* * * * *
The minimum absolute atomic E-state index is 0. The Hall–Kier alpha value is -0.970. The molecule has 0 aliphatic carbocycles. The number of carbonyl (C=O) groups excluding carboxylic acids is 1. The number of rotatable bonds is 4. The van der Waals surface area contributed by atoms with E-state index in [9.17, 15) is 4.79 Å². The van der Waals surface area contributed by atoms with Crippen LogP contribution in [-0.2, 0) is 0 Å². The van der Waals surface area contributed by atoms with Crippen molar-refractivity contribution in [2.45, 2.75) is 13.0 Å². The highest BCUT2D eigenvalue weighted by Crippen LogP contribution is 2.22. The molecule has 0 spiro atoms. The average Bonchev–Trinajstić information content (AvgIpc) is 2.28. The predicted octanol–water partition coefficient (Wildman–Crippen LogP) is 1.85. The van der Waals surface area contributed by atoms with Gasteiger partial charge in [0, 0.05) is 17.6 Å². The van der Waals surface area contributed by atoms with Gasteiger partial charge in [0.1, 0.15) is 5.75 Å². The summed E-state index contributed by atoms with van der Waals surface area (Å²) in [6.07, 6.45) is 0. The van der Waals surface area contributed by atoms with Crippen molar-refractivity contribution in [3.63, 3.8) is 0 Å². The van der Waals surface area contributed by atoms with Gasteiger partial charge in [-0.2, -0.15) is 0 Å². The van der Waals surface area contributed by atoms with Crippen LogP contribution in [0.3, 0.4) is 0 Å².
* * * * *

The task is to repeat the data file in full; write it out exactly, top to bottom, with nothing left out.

The minimum absolute atomic E-state index is 0. The Hall–Kier alpha value is -0.970. The molecule has 0 aliphatic carbocycles. The number of carbonyl (C=O) groups excluding carboxylic acids is 1. The number of rotatable bonds is 4. The van der Waals surface area contributed by atoms with E-state index in [9.17, 15) is 4.79 Å². The van der Waals surface area contributed by atoms with Crippen LogP contribution in [-0.2, 0) is 0 Å². The van der Waals surface area contributed by atoms with Crippen molar-refractivity contribution in [2.45, 2.75) is 13.0 Å². The highest BCUT2D eigenvalue weighted by Crippen LogP contribution is 2.22. The molecule has 0 spiro atoms. The average Bonchev–Trinajstić information content (AvgIpc) is 2.28. The predicted octanol–water partition coefficient (Wildman–Crippen LogP) is 1.85. The van der Waals surface area contributed by atoms with Gasteiger partial charge in [0, 0.05) is 17.6 Å². The van der Waals surface area contributed by atoms with Gasteiger partial charge in [0.1, 0.15) is 5.75 Å². The summed E-state index contributed by atoms with van der Waals surface area (Å²) in [6.07, 6.45) is 0. The van der Waals surface area contributed by atoms with Crippen molar-refractivity contribution in [3.63, 3.8) is 0 Å². The van der Waals surface area contributed by atoms with Gasteiger partial charge in [-0.2, -0.15) is 0 Å². The van der Waals surface area contributed by atoms with Crippen LogP contribution in [0.3, 0.4) is 0 Å².